So what is real happiness? Perhaps the best place to start is by defining what it is not. Many people believe that happiness is the excitement of new experiences, the thrill and passion of physical intimacy, or the delights of a fine meal. These are all wonderful experiences but are all essentially short-term. They have a definite beginning and end point. They are not a state of mind. These are all simply pleasurable experiences. If we had these experiences all the time, our brains would adapt and turn pleasure into routine. Once that happens, it takes even more to make us feel good again.
We are constantly searching after happiness, but we often fail in our pursuit. We may get a glimpse of happiness, but it does not last forever.
Goals are the way we can turn our values and dreams into reality. Happiness doesn't just happen - it comes from thinking, planning and pursuing things that are important to us. Scientific research shows that setting and working towards goals can contribute to happiness in various ways, including:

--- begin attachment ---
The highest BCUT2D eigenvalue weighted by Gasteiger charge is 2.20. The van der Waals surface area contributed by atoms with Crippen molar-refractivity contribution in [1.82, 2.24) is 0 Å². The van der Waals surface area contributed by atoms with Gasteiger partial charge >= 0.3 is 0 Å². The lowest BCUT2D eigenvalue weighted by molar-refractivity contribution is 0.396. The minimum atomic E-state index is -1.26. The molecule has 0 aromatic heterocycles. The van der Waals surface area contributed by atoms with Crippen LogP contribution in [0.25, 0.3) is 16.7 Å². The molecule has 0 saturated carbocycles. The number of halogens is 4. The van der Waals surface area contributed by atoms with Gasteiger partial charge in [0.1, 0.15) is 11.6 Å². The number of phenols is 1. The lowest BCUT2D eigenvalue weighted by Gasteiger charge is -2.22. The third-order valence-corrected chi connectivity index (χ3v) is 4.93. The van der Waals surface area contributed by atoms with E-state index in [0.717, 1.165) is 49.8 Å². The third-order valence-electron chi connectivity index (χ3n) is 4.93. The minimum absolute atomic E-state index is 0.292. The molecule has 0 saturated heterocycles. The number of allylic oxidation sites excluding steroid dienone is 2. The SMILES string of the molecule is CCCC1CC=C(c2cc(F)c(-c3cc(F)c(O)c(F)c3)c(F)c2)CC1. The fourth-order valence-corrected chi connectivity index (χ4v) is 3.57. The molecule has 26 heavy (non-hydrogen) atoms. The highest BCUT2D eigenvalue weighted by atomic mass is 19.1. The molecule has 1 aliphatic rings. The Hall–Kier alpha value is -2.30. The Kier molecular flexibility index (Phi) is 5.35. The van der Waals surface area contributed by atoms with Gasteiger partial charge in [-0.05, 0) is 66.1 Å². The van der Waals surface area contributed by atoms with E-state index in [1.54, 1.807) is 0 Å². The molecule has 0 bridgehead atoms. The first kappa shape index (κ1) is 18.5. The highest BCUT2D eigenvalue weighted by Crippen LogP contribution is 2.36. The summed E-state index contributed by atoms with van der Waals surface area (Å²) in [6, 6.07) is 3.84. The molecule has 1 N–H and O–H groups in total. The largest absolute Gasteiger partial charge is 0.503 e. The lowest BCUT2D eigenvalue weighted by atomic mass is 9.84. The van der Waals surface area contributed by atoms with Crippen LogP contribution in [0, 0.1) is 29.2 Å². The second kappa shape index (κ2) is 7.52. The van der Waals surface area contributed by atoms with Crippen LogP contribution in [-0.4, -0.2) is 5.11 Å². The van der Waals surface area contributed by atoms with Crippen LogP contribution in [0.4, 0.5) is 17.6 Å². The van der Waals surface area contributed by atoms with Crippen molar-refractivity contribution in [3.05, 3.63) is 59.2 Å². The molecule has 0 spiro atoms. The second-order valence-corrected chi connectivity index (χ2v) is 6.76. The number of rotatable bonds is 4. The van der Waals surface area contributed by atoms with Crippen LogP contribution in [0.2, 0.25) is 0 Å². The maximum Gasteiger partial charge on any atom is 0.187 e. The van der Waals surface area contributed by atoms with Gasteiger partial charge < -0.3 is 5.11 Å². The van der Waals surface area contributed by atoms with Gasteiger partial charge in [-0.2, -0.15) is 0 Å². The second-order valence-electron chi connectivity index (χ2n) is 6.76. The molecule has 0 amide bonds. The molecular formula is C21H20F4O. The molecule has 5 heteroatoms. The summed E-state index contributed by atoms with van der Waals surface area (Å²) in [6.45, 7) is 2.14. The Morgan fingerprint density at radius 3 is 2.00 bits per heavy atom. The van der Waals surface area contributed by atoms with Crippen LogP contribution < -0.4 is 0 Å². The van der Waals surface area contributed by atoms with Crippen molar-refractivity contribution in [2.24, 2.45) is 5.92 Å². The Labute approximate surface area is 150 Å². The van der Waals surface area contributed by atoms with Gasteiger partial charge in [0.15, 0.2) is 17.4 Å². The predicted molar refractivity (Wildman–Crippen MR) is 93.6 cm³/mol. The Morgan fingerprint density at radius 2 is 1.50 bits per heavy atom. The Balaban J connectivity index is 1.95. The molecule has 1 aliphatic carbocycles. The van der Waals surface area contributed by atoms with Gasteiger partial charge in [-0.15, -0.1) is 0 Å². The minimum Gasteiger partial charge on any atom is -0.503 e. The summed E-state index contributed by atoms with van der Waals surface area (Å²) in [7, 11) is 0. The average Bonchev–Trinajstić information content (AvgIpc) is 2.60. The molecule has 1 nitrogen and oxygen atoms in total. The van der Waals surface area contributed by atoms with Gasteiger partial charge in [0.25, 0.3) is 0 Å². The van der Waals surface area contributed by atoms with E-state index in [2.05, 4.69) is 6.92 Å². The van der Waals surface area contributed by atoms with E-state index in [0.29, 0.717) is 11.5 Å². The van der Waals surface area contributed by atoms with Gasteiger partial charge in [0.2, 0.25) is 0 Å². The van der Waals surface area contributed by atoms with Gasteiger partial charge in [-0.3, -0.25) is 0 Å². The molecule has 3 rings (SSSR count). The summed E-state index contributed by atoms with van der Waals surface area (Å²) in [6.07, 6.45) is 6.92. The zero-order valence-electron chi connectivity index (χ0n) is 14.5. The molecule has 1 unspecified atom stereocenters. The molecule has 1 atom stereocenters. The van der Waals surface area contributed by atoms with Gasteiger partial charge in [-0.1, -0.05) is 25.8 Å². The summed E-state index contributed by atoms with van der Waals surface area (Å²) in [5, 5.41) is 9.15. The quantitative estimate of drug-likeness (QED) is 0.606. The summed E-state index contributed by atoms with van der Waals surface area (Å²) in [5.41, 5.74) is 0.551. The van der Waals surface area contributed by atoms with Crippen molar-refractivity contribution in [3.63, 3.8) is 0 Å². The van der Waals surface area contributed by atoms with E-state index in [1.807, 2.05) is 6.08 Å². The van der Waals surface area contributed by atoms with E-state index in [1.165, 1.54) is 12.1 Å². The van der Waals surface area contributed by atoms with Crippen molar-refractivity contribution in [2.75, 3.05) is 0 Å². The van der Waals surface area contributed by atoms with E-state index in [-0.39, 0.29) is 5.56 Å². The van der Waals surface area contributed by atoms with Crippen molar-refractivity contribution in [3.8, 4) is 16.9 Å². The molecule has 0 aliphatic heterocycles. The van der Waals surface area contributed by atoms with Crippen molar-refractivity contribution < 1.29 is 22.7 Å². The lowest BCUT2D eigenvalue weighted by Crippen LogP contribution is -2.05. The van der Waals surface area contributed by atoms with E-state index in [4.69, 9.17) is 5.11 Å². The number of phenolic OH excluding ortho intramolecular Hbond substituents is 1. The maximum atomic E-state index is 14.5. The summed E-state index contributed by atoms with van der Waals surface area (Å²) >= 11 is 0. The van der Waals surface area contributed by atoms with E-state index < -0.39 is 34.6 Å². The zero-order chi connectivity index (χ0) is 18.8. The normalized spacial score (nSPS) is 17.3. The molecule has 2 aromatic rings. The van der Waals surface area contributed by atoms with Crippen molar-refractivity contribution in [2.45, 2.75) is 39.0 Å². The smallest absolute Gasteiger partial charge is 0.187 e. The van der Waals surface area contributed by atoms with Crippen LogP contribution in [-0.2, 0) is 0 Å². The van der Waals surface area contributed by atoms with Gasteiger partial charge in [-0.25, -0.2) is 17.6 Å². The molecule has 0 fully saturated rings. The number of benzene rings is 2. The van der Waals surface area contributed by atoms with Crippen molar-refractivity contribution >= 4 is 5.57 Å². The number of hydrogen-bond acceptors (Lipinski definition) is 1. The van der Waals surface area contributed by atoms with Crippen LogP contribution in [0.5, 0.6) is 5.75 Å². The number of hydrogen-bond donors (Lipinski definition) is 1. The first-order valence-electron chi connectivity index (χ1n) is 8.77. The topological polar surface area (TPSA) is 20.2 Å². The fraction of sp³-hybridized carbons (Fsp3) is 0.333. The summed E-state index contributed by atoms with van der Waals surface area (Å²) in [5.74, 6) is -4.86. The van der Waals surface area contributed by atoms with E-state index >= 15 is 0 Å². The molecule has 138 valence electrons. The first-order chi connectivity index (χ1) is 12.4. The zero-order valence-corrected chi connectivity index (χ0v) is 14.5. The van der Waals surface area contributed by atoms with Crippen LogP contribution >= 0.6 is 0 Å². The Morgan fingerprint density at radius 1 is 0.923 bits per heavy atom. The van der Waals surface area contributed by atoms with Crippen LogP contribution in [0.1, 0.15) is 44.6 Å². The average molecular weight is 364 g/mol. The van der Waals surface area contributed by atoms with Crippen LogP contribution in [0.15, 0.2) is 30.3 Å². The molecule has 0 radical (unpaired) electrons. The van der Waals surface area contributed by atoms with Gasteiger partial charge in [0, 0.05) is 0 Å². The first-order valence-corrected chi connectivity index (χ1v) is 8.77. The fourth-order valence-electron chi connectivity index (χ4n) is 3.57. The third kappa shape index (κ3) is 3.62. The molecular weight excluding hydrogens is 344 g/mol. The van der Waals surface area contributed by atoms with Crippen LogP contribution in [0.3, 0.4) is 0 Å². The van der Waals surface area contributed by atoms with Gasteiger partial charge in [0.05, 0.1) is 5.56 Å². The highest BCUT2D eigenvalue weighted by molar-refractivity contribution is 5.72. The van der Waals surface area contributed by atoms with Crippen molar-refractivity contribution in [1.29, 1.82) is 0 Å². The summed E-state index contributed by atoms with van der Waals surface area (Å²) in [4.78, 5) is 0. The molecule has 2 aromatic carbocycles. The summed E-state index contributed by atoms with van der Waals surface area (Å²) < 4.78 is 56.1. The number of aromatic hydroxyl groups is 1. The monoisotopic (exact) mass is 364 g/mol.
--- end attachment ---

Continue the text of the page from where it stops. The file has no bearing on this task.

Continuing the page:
Being a source of interest, engagement or pleasure
Giving us a sense of meaning and purpose
Bringing a sense of accomplishment when we achieve what we set out to (or milestones along the way) - this also builds our confidence and belief in what we can do in the future.
Goals help focus our attention. Actively working towards them appears to be as important for our well-being as achieving the end results we are aiming for.
Goals are most successful when they're something we really want to achieve and when we set them for ourselves - rather than being something someone else wants us to do.
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